2. Once a suitable location is found to take a bearing, record your position with a GPS.
  3. Using the null/peak method28, determine the bearings of the left and right nulls.
    1. Identify the direction of the strongest signal. Turn the gain down as far as possible while still receiving a detectable signal. Use the attenuator switch on the receiver if so equipped. Move the antenna to the left and record the compass bearing at which the signal is lost.
    2. Repeat the previous step for the right bearing.
  4. Repeat step 4.3 from at least two additional locations for the same animal.
    NOTE: These additional points should be taken in such a manner as to surround the animal.
    1. When a set of bearings is taken from a great distance or with unavoidable interference, take at least two additional bearings to increase accuracy. Collect sets of bearings used to estimate a single location as quickly as possible, particularly if the animal is moving.
      NOTE: Alternatively, multiple personnel can coordinate to take multiple independent bearings on the same animal simultaneously.
  5. Record locations of animals digitally or by hand every 10 - 15 min using above steps.
  6. Manipulation of cognitive processing
    1. Once the unmanipulated animal's path is documented (a within-subjects control), provide a dose of either scopolamine or methylscopolamine. Using the mass collected in step 1.5, calculate the amount of drug to be given to the animal to achieve a reptile-specific final dose of 6.4 mg/kg of scopolamine or 6.8 mg/kg of methylscopolamine19, 20.
    2. Deliver the drug directly into the peritoneum via the caudal peritoneal sinus using a 1.0 ml syringe with a 22 gauge needle. Ensure that the total volume delivered does not exceed 1 ml.
    3. Release animal as soon as possible at its site of capture.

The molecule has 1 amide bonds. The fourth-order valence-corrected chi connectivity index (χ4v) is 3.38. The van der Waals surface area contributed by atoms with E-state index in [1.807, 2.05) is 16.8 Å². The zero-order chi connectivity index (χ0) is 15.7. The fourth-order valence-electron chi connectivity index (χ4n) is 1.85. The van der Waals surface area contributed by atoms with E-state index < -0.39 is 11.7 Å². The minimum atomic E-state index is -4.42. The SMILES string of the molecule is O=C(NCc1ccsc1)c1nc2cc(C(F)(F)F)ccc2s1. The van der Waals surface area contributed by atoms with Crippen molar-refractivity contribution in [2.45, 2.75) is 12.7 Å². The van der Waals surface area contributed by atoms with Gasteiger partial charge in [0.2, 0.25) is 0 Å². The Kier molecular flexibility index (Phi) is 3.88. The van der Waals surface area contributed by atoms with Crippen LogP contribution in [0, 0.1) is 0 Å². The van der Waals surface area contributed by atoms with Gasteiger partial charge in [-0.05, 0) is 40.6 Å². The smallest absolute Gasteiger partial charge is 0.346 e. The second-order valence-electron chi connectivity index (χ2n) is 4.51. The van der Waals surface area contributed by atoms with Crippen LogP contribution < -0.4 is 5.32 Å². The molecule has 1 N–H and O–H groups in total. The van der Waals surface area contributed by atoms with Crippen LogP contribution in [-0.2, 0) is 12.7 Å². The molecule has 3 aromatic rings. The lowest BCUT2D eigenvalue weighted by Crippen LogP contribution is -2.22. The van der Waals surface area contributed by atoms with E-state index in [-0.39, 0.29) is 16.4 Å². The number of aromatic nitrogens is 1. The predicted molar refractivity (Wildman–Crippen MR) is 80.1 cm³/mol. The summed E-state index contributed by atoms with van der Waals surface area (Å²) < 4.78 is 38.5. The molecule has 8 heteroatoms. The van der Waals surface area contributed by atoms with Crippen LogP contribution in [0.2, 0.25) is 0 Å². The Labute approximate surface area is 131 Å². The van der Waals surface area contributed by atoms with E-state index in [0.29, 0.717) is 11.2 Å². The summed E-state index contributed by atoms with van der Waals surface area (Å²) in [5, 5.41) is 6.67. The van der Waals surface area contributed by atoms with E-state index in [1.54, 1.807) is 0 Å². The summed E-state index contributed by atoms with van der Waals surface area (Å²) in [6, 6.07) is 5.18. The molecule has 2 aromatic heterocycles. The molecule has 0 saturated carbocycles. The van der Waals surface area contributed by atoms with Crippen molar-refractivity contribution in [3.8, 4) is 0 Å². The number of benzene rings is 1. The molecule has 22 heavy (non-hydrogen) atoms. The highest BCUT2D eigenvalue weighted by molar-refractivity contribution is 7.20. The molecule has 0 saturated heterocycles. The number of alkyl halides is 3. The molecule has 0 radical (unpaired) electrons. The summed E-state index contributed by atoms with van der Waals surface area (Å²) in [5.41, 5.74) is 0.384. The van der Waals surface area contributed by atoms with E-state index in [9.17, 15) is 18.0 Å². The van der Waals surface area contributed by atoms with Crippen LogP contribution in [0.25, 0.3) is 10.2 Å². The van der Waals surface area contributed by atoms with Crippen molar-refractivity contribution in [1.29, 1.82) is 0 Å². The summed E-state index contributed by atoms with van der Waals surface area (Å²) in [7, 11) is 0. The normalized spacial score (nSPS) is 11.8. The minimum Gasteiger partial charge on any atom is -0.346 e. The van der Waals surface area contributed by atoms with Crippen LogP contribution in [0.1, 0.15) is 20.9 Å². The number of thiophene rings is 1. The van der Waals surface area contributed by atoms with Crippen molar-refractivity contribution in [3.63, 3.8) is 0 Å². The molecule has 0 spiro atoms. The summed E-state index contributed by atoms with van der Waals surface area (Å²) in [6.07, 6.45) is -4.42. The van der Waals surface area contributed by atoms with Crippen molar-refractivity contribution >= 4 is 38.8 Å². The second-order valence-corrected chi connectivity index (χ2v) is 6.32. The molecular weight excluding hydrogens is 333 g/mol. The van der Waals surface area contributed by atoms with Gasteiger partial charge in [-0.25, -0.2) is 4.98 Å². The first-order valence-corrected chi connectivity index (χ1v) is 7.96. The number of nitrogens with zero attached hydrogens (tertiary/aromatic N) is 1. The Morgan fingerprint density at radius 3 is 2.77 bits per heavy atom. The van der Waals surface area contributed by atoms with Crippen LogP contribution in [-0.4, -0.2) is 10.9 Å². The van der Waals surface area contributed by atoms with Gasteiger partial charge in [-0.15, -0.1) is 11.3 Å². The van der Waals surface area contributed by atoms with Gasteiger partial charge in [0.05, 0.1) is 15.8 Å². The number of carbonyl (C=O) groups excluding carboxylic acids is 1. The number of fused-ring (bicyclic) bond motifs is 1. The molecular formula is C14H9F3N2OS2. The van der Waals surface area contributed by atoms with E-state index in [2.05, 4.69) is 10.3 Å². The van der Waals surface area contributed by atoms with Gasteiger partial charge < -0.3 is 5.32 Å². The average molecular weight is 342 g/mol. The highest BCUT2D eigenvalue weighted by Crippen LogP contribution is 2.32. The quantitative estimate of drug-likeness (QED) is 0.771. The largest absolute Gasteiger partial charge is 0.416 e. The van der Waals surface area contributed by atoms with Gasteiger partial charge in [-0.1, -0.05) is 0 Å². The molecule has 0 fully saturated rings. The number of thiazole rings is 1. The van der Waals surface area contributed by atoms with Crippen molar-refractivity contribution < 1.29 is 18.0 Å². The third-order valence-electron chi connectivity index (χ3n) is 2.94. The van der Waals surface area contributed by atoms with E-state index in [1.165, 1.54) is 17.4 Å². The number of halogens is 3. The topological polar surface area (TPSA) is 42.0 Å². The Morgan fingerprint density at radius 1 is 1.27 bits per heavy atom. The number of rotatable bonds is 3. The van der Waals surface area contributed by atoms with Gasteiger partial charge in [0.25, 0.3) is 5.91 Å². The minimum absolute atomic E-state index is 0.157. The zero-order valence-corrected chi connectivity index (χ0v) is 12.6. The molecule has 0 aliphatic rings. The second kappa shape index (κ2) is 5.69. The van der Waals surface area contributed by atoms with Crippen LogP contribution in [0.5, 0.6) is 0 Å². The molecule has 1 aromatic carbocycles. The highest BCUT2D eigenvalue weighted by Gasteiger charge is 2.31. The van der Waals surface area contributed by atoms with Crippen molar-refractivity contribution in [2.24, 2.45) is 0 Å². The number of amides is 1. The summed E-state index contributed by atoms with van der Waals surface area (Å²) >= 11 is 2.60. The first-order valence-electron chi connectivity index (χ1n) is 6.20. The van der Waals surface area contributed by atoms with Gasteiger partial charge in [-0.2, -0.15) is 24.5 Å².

4. Continue monitoring the animal's movement every 10 - 15 min until it reaches its projected destination.

5. Spatial Analysis

  1. Calculate estimates of animal location.
    1. For each set of null bearings, bisect the angle (by hand or via software) to find the resultant transmitter bearing. Repeat for all bearings at a given time point.
    2. Using triangulation software according to manufacturer's protocol, estimate the animal's position and associated error with the multiple transmitter bearings. Convert position estimates to x/y coordinates if software provides different output.
  2. Repeat steps 5.1 for all sets of bearings.
  3. Calculate the spatial precision of movement.
    1. Calculate the cumulative geometric mean (i.e., mean path) of unmanipulated animals (negative control) as they move towards their goal12.
    2. For each individual in the treatment and positive control groups, calculate the cumulative number of points that overlap successively larger swaths from the geometric mean line in 5 m intervals until 100% of all points have been included11, 12.
    3. Calculate the mean and standard error at each swath distance for all individuals in each group.
    4. Statistically analyze the data, comparing among the treatment groups either for the interval to accommodate 100% of the points or the points of overlap at a given interval, depending upon the question.

Subscription Required. Please recommend JoVE to your librarian.

Representative Results

Using the above protocol, the role of cognition in navigation was assessed in a population of Eastern painted turtles (Chrysemys picta) that has experienced seasonal ephemeral water sources for ~100 years. This population inhabits a mix of ephemeral (drained annually and rapidly - in several hr) and permanent aquatic habitats (Figure 1). Previous studies suggest that after their ponds are drained, resident turtles navigate to alternative water sources with high precision (± 3.5 m) using complex, predictable routes learned before 4 years of age11-13 (Figure 1).